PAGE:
Goodbye, Blue Monday

Goodbye, Blue Monday!
Goodbye, Blue Monday!

An amazing scientific achievement was recently realized when a small probe semi-successfully landed on a comet.  But that’s not what I’m going to discuss today.

What I am going to discuss is the  silly, completely disproportionate and irrational response of some to the shirt worn by team member Matt Taylor at a press conference announcing the wondering-what-those-tatts-areevent.  For reference, here is the shirt:

It’s a custom made shirt, crafted for Mr. Taylor by a close – female – friend, and it depicts a bunch of comic-book women, some in a state of semi-dress.

Which, by the way, is nothing unusual in the comic book world.

Thanks to the screeching of humorless, vapid nonentities, Mr. Taylor was forced to go before the cameras again, to apologize for the shirt.

Now, in most of the businesses in which yr. obdt. does consulting work, the now nearly ubiquitous business casual dress code would balk at such a shirt – as it would balk at a shirt showing male comic characters, as lacking the decorum required in a business environment.  But that’s not relevant here; what is relevant is how the peripatetic-ally thin-skinned are so quick to screech their outrage at the silliest provocations.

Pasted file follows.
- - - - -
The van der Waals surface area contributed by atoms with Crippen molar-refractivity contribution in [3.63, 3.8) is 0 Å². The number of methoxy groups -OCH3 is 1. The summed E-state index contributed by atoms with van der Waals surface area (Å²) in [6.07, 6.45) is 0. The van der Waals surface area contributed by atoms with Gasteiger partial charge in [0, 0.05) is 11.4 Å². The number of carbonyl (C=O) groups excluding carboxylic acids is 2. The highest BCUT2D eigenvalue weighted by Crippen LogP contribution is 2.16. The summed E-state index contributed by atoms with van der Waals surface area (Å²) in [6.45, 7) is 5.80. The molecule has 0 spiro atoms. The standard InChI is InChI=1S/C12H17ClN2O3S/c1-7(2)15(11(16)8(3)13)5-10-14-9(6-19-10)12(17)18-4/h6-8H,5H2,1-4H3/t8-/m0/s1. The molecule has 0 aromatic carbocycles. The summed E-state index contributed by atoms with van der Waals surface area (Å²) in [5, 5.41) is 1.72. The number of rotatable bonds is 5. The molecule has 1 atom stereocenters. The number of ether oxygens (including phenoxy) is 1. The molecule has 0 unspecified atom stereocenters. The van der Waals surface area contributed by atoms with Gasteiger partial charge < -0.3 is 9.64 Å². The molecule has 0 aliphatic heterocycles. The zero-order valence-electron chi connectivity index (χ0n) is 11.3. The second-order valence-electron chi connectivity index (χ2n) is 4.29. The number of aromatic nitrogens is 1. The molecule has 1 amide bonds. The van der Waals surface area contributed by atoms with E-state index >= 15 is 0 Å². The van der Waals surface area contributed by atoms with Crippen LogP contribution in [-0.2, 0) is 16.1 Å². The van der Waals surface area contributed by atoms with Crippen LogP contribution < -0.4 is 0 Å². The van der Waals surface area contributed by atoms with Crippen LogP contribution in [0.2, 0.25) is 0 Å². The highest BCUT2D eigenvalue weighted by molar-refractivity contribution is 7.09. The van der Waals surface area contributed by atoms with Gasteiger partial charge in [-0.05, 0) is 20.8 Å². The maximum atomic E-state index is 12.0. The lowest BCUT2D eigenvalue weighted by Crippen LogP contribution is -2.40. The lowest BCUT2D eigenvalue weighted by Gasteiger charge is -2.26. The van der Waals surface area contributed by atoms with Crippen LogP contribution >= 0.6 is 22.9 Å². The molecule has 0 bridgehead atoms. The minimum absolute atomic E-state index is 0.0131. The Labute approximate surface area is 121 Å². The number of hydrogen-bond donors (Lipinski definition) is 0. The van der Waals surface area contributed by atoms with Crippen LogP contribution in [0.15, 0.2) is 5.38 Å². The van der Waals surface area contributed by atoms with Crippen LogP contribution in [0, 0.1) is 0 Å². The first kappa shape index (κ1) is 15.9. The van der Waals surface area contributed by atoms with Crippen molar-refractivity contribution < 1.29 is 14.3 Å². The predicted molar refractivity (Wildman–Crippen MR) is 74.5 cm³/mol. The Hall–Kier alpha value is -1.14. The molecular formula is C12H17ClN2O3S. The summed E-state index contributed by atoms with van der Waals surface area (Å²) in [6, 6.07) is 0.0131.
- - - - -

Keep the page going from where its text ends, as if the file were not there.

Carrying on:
There is only one proper reply to such screeching, and it is most eloquently put by the South Park anti-hero Eric Cartman:

Mr. Taylor was wrong to apologize.  He should have adopted what I will henceforth call the Cartman Gambit in reply to the hysterical outrage – “Screw you guys, I’m going home.”

Another example, from a few years back; in 1999, an Imperial City mayoral aide, David Howard, was forced to resign his position after using the word “niggardly” in a private meeting.  (To be fair, Mr. Howard was later rehired.)  For those who do not know the word, here’s the definition from Merriam-Webster:


adjective \-lē\

: hating to spend money

: very small in amount

Mr. Howard’s use of the term was taken by some irrational – and probably only marginally literate – attendees as a racial slur, when in fact the word comes from the Middle English words “nig” and “ignon,” which have the primary meaning of “miser.”

No racial connotation in that word.  None.

 Again, the Cartman Gambit was not invoked.  But there can be no rational response to the irrational.  Apologies, though, should not be tendered.  This only serves to feed the beast, and then the next hysterical cry of outrage will be over something even more inoffensive.